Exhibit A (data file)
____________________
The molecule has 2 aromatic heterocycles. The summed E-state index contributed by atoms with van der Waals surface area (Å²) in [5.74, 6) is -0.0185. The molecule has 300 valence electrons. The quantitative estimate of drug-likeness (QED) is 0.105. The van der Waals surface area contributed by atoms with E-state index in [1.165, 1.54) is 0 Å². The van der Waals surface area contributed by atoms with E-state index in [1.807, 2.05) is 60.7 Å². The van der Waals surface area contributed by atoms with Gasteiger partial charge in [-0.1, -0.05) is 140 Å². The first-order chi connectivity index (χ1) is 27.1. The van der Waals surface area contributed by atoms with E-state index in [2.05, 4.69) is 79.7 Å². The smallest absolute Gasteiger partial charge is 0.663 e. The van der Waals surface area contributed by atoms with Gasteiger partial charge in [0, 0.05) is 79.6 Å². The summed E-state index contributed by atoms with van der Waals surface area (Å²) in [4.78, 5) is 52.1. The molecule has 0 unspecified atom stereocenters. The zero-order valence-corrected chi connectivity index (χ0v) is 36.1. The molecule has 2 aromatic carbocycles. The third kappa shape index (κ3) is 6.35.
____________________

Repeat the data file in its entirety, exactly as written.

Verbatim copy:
The molecule has 2 aromatic heterocycles. The summed E-state index contributed by atoms with van der Waals surface area (Å²) in [5.74, 6) is -0.0185. The molecule has 300 valence electrons. The quantitative estimate of drug-likeness (QED) is 0.105. The van der Waals surface area contributed by atoms with E-state index in [1.165, 1.54) is 0 Å². The van der Waals surface area contributed by atoms with E-state index in [1.807, 2.05) is 60.7 Å². The van der Waals surface area contributed by atoms with Gasteiger partial charge in [-0.1, -0.05) is 140 Å². The first-order chi connectivity index (χ1) is 27.1. The van der Waals surface area contributed by atoms with E-state index in [2.05, 4.69) is 79.7 Å². The smallest absolute Gasteiger partial charge is 0.663 e. The van der Waals surface area contributed by atoms with Gasteiger partial charge in [0, 0.05) is 79.6 Å². The summed E-state index contributed by atoms with van der Waals surface area (Å²) in [4.78, 5) is 52.1. The molecule has 0 unspecified atom stereocenters. The zero-order valence-corrected chi connectivity index (χ0v) is 36.1. The molecule has 2 aromatic carbocycles. The third kappa shape index (κ3) is 6.35.